The driver motors past those hardcore fans, then along the open end of Heinz and around the turn to the west entrance to the stadium. I'm the last to exit the bus.

Writers are in a loose queue walking along a wide sidewalk toward a double glass door. I follow. The weather is unseasonably warm, with sunny skies and a temperature around the mid 50s. 

I'm wearing a blue oxford shirt, white denim pants, Bass weejuns, and a gray herringbone wool sportcoat. After looking around since the breakfast buffet, I have ascertained I'm dressed appropriately. It's a good thing to fit in.

There are ropes strung along the edges of the sidewalk with more than 20 people behind each rope. Several are applauding, mildly, like it's a golf tournament. I guess they're waiting for Rick Reilly to appear.

 

11:00 a.m.

We enter the doors to an elevator awaiting us. The west wall of Heinz extends up maybe 12 stories. The doors slide closed, and the elevator ride is about 20 seconds with writers packed in like Spam.

The car stops, and the doors slide open. I pile out and, as a baby goose would, follow everyone else to the left.

I find it interesting that the carpet is of industrial office grade and the walls are stark white. Thinking this will improve as I get closer to Hallowed Ground, I turn right and discover that it doesn't. White walls, gray carpeting, photos of football scenes and personalities all hung too high surround me.

Then, I don't care, because to my left are the half-dozen stairsteps that lead you to the press box.

Too bad I'll never see it. Oh, what the hell? I chance it and climb up to take a look.

There are maybe five tiers of writers sitting in chairs at a common desk on each tier, each desk possibly 20 yards long. An enormous window is in front of the writers, with a football field on the other side of that window.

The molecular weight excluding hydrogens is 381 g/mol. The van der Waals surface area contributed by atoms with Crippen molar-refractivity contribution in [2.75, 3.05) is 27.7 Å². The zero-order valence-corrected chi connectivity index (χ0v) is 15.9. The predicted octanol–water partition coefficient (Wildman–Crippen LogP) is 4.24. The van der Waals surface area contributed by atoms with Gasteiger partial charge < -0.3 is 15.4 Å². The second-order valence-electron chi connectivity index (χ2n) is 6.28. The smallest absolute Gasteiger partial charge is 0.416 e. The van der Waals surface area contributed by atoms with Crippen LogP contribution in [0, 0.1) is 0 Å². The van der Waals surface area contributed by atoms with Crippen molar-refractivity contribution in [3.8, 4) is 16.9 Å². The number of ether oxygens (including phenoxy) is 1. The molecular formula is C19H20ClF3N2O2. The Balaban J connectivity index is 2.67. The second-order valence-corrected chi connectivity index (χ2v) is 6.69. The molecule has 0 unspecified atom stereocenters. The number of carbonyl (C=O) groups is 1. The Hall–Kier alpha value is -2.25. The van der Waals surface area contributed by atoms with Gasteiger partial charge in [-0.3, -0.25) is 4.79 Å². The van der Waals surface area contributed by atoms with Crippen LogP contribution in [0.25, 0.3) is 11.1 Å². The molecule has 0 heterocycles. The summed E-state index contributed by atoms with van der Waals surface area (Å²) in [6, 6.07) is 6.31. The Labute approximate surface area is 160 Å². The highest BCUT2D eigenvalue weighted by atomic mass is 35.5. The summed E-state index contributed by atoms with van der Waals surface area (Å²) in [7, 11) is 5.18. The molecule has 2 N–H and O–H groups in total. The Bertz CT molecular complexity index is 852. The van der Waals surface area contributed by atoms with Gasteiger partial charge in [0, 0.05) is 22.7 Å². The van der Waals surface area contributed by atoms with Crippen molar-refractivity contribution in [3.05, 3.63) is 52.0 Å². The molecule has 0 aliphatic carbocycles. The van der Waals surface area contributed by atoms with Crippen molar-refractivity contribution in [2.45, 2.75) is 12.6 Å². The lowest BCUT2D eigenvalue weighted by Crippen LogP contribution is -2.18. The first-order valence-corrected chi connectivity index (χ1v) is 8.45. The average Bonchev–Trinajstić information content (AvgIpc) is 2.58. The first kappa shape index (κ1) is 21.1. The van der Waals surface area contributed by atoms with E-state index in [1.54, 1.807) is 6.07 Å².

I become paranoid and leave my press box experience at that.

 

11:30 a.m.

It's an hour until kickoff. I staked my seat at a table close to the disappointing heavy hors d'oeuvres and sandwich buffet and directly in front of seven of the televisions. I pull a legal pad and a pen out of my satchel and work on my thoughts for the keys to the game:

Steelers: win time of possession battle.

Steelers: neutralize special teams matchups.  This means no screw ups on punt coverage and field goals like they've been doing all season.  Watch Troy Brown like a hawk.

Steelers: use 3-4 defensive set to rattle the young Tom Brady.

Steelers: get Jerome Bettis running and playing hurt.

Steelers: get Plaxico Burriss involved.

Steelers: no Kordell Stewart mind-fog interceptions.

Steelers: win turnover battle.

I have to pace myself, so I stand and walk to the west window. 

From there, I see the Carnegie Science Center we used to visit with our daughters before they already knew everything. Behind the Science Center is the Ohio River.  South of the Ohio is the Monongahela River. There are three of them.

I think of thousands of years past, during which early man navigated the confluence, claiming women and food and property, joining forces with others, and fighting to the death to protect from other forces what was rightfully theirs.

Sounds like football.

 

11:40 a.m.

Kickoff is scheduled for 12:30 pm.

I return to my chair. Three men have sat down near it, two across the table and one beside me.

"It's too crowded in there," the guy beside me says, pointing to the press box. "They've given me a high chair, for Chissake! I'm staying in here near the food."

Wow. I pounce. 

Turning to the guy, I say, "I'll trade this for your high chair."

Sensing I am a raw rookie, he says, "Let's go."

I follow him to the press box, climb the stairs behind him, and turn left. Three high chairs down is mine.

"This fine?" he asks.

"Great."

We trade credentials and shake hands. He disappears.

I'm here!

 

Next: The Game